As a Maker educator who works with teachers, librarians, and parents, I get asked a lot about what learning toys and kits I think are worthwhile. That’s why I love to stroll around Toy Fair in New York and see what new products are on the horizon. This year’s fair offered a lot of tempting possibilities, which I’ll be sharing in a series of reports over the next few days.
Among the playthings that caught my eye were several that were just asking to be hacked. Of course, it’s mostly adults who have the skill (and the funds) to add rocket power to a model cars or weaponize an RC robot. But for the products below, motivated older kids can probably get into the act as well, with a little adult help.
At first glance, ZoZbot looks like a standard off-the-shelf robot. But it’s actually a robot platform that’s meant to be hacked. Its omnidirectional wheeled base resembles a retro flying saucer, with a dome windshield that can be removed so you can insert a figurine or snap in a 3D printed character of your own design. As creator Ken Miller explained, future plans call for accessories such as an independently-controlled camera, cannon, or claw. But he also plans to make the CAD files and specifications available, so you can create your own on a 3D printer or laser cutter.
ZoZbot is designed to use in games, and its DIY stadium will also be customizable, with files and parts available to build your own passive or motorized modules. Think miniature golf or pinball gates and obstacles. The bot can also push tennis balls and other objects around for games adapted from soccer or billiards. To control it, you download the ZoZbot app to your phone. (Controller apps are appearing on many tech toys this year.) Zozbot should be available soon.
An exception to the integration of screens and robots, the Primo Cubetto was inspired by Logo Turtle robots but styled after the most high-end wooden preschool toys. And it’s Montessori approved, fitting in with the principle that young children learn best with their hands. Kids control the movements of the box-like two-wheeled robot with a matching board that looks a little like those toddler shape sorters — no screens, wires, or joysticks in sight. The board is actually a programming platform, and the colorful shapes represent commands. Children fit the command pieces into holes along the board’s queue to program Cubetto to move forward, backward, right or left. To bring it to the next level, a function piece allows the user to designate a pattern of moves that are repeated whenever the function piece appears. There are even “inverse” and “random” command pieces that can be used to add even more complexity.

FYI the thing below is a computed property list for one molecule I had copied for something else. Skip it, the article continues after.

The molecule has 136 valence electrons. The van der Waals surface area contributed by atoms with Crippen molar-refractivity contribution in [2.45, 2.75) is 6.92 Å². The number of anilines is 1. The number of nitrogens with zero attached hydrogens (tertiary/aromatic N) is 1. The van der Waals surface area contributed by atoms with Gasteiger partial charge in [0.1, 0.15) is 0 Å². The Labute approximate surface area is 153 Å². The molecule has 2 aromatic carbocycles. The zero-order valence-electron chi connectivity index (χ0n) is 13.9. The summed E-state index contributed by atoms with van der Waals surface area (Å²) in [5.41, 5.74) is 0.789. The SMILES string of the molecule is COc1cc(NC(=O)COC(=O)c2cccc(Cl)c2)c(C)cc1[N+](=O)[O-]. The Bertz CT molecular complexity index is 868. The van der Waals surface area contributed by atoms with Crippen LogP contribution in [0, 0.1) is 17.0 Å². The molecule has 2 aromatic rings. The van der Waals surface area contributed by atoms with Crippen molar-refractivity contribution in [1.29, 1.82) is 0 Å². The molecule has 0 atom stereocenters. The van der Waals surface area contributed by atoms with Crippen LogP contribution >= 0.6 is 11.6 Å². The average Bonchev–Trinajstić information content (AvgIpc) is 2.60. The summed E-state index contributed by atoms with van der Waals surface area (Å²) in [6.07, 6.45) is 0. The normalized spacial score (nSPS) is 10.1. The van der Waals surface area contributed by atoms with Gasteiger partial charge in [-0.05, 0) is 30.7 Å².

The set also includes an activity book and soft checkerboard maps covered with squares in different patterns. The activities challenge kids to follow the patterns and end up on the correct square. All this attention to design makes Cubetto perfect for pre-readers.
Cubetto has been used with ages three to seven. But then what? “Don’t tell anyone,” Primo CEO and Co-Founder Filippo Yacob confides, but you can open Cubetto up and access the technology inside. At the heart of Cubetto is an Arduino Leonardo that can be programmed using standard Arduino languages and even Scratch. The company foresees customers adapting the hands-on coding language and board to control almost any kind of connected device, from smart lamps to drones. It will be interesting to see if the first hacks come from parents or seven-year-olds. Cubetto retails for $225, and an extra Adventure Pack is available with additional maps and story books.
Watching the Actev Arrow Smart-Kart go through its paces around the obstacle course in the lobby of the Javits Center, it was hard not to think about the Power Racing series at World Maker Faire New York. What could those guys do with this baby? As it turns out, a lot. For starters, the Actev can hit 12 mph right out of the box, compared to the Power Wheels standard 5 mph. It’s easy to replace the body with one of your own design.
But the Actev had another hidden advantage — GPS control. For parents, the Actev app allows them to control both the speed and the range of the Smart-Kart. They can even hit the emergency brake if needed. For a hacker? Well, one tech-savvy fan in California is working on creating his own fun-sized autonomous car. Stripped down, the Arrow Smart-Kart goes for $1000, with a Formula racecar body extra. It is expected to ship this spring.